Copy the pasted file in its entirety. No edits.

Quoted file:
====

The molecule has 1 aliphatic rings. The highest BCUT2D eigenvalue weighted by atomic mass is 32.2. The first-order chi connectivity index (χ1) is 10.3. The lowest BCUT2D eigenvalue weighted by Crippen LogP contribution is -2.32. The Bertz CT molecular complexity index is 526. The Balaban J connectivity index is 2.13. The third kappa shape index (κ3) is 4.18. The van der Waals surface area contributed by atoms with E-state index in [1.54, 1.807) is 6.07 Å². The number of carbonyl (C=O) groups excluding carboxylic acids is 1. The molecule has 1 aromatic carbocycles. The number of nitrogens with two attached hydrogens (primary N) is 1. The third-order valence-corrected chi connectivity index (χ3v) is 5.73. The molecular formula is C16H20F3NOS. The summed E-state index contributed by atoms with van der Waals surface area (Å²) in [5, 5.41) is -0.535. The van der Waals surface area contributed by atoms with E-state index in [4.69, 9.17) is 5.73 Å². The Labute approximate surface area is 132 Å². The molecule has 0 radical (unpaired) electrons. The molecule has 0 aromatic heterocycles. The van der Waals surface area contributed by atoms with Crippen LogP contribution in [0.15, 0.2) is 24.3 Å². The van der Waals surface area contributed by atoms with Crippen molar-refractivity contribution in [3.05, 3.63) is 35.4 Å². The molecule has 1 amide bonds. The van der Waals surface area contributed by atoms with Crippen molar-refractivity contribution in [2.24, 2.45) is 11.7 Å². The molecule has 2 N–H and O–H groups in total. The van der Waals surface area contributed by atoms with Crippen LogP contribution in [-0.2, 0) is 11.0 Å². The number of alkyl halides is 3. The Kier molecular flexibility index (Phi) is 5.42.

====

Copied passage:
The molecule has 1 aliphatic rings. The highest BCUT2D eigenvalue weighted by atomic mass is 32.2. The first-order chi connectivity index (χ1) is 10.3. The lowest BCUT2D eigenvalue weighted by Crippen LogP contribution is -2.32. The Bertz CT molecular complexity index is 526. The Balaban J connectivity index is 2.13. The third kappa shape index (κ3) is 4.18. The van der Waals surface area contributed by atoms with E-state index in [1.54, 1.807) is 6.07 Å². The number of carbonyl (C=O) groups excluding carboxylic acids is 1. The molecule has 1 aromatic carbocycles. The number of nitrogens with two attached hydrogens (primary N) is 1. The third-order valence-corrected chi connectivity index (χ3v) is 5.73. The molecular formula is C16H20F3NOS. The summed E-state index contributed by atoms with van der Waals surface area (Å²) in [5, 5.41) is -0.535. The van der Waals surface area contributed by atoms with E-state index in [4.69, 9.17) is 5.73 Å². The Labute approximate surface area is 132 Å². The molecule has 0 radical (unpaired) electrons. The molecule has 0 aromatic heterocycles. The van der Waals surface area contributed by atoms with Crippen LogP contribution in [0.15, 0.2) is 24.3 Å². The van der Waals surface area contributed by atoms with Crippen molar-refractivity contribution in [3.05, 3.63) is 35.4 Å². The molecule has 1 amide bonds. The van der Waals surface area contributed by atoms with Crippen molar-refractivity contribution in [2.24, 2.45) is 11.7 Å². The molecule has 2 N–H and O–H groups in total. The van der Waals surface area contributed by atoms with Crippen LogP contribution in [-0.2, 0) is 11.0 Å². The number of alkyl halides is 3. The Kier molecular flexibility index (Phi) is 5.42.